This Black Does Not Think Bundy is Racist.  Pick a card, any card.  Racist.  Sexist.  Homophobic.  We all knew it was only a matter of time before Democrats/liberals played one or more of their Big Three Cards to silence, intimidate, and crush opposition to their latest power-grab/tyrannical attack on our freedom.  With a majority of Americans taking rancher Cliven Bundy's side against Obama's BLM thugs, Democrat Harry Reid concluded that it was time to play the old tried-and-true race card.

Cliven Bundy's black bodyguard claims rancher is not racist.  Despite a collection of seemingly racist rants about 'negros,' slavery and 'picking cotton,' not everyone thinks Nevada rancher Cliven Bundy is a racist, and one of the people defending the one-time far-right-wing folk hero is one of his bodyguards — who happens to be black.  Jason Bullock has been at Bundy's side since his battle with the federal government began heating up in late March.  According to Bullock, the man he's come to know over the last month is not a racist.  In fact, Bullock says he would take a bullet for Bundy.

Cliven Bundy Delenda Est.  During the Punic Wars Cato and other notable Romans argued that Carthago Delenda Est, that is, Carthage must be destroyed.  Substitute sympathetic ordinary Americans, like Cliven Bundy, Joe the Plumber, and the superbly talented Sarah Palin for Carthage, and you have the rallying cry of the Democrats and their media enablers who will use any pretext to demonize those who dare to challenge their power.  Devoid of positions that can survive reasoned debate, the Democrats and the media who sustain them have determined that balkanizing the country along lines of race, ethnicity, and sexual preferences may yet provide enough votes to keep the party in power.  This week the domestic focus was on race.

NY Times Reported Bundy's Offensive Remarks 4 Days Later.  Nevada rancher Cliven Bundy made his offensive remarks about blacks and slavery on Saturday [4/19/2014], but it took four days for his remarks to finally appear in the New York Times.  According to the April 24 New York Times article, Bundy promised to continue holding a daily news conference, even after his standoff with federal agents ended.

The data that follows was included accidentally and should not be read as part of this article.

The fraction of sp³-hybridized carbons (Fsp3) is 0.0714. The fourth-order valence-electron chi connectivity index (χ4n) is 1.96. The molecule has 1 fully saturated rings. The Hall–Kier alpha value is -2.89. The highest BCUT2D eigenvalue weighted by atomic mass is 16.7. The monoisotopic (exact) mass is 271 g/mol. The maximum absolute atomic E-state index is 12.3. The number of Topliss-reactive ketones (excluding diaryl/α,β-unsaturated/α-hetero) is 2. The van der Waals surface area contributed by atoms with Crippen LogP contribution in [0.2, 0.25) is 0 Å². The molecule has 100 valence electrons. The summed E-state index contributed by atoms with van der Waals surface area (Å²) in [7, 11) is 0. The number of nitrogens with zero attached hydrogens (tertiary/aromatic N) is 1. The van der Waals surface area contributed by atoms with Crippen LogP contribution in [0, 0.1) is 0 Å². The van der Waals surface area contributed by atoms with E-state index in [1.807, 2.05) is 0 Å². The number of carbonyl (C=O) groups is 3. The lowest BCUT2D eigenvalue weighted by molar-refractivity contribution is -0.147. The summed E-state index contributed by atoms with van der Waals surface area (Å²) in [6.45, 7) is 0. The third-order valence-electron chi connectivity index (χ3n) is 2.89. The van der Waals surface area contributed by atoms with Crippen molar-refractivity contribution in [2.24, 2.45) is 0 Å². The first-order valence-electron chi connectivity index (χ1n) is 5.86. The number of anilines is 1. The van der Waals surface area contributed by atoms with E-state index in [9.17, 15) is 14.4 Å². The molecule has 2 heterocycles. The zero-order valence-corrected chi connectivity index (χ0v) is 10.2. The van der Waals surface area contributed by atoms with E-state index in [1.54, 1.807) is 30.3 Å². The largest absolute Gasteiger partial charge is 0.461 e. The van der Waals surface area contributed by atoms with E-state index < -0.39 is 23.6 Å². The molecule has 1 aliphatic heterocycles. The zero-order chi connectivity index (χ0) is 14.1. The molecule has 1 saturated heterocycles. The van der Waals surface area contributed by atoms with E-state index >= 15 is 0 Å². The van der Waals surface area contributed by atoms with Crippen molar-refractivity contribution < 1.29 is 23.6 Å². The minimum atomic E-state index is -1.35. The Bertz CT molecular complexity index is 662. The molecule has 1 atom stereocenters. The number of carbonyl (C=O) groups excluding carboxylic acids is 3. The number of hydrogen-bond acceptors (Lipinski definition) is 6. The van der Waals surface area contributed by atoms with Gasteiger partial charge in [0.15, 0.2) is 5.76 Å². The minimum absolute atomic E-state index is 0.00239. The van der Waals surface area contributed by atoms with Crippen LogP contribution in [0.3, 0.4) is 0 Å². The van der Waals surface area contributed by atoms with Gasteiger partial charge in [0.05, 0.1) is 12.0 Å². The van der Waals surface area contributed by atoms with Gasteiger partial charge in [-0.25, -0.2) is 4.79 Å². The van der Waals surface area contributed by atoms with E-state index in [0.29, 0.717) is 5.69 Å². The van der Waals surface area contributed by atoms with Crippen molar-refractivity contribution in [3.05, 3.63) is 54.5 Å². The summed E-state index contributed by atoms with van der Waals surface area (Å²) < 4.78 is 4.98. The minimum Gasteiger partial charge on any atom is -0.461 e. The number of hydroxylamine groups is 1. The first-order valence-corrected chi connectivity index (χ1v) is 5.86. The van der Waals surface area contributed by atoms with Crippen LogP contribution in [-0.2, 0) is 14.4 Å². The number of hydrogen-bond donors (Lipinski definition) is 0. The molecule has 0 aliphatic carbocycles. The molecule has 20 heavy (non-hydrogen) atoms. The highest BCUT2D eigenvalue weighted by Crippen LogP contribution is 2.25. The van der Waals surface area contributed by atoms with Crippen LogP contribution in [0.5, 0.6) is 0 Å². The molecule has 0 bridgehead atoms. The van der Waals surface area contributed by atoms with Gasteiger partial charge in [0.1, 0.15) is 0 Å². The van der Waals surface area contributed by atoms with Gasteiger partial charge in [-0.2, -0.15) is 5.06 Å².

Bundy: If People Were Offended by 'Negro,' Then MLK 'Hasn't Got His Job Done Yet'.  Amid the controversy over his comments about black Americans, Nevada rancher Cliven Bundy appeared on CNN's New Day and suggested that if people are offended by his use of the word "Negro" then perhaps Martin Luther King, Jr., did not fully execute his mission.  CNN host Chris Cuomo challenged Bundy to concede that even if he is truly concerned about the well-being of blacks, his musing about whether "the Negro" was "better off as slaves, picking cotton" was offensive on a racial level.

Rand Paul and other Republican leaders back away from Bundy.  Republican politicians who saw the Bundy stand-off as an opportunity to connect with the far right are now trying to figure out which adverb will put the most distance between themselves and the rancher.

Nevada rancher and former Shoshone chief's range war with BLM predates Bundy standoff.  Long before Cliven Bundy faced down federal agents in his dispute with the Bureau of Land Management over grazing rights, fellow Nevada rancher Raymond Yowell, an 84-year-old former Shoshone chief, watched as the BLM seized his herd.  Adding to that, since 2008 they've taken his money as well — in the form of a piece of his Social Security checks.  Yowell's 132 head of cattle had grazed for decades on the South Fork Western Shoshone Indian Reservation in northeastern Nevada until 2002, when the Bureau of Land Management (BLM) — the same agency at odds with Bundy — seized them.

Lawmakers Unveil Plan to Liberate Western Lands and Evict Feds.  With the now-infamous federal abuses against the Bundy ranching family and its supporters in Nevada helping to awaken a sleeping giant, liberty-minded elected officials from Western states are coming together with citizens to take action in defense of the Constitution and the West.  Their mission:  to wrest control over the vast expanses of land and wealth in the region that are unconstitutionally claimed by the Washington, D.C.-based political and bureaucratic classes.  Now, a new alliance of lawmakers and citizens has a concrete plan to make those goals a reality.  As The New American reported this week, more than 50 elected officials from nine Western states met on April 18 at the Utah Capitol for the Legislative Summit on the Transfer for Public Lands.  Among them were state House speakers, state senators, a U.S. senator, county commissioners, and more.  The goal, multiple organizers and attendees explained, is to strip the federal government of the almost 50 percent of land in Western states that it claims to "own" in defiance of the U.S. Constitution and various agreements.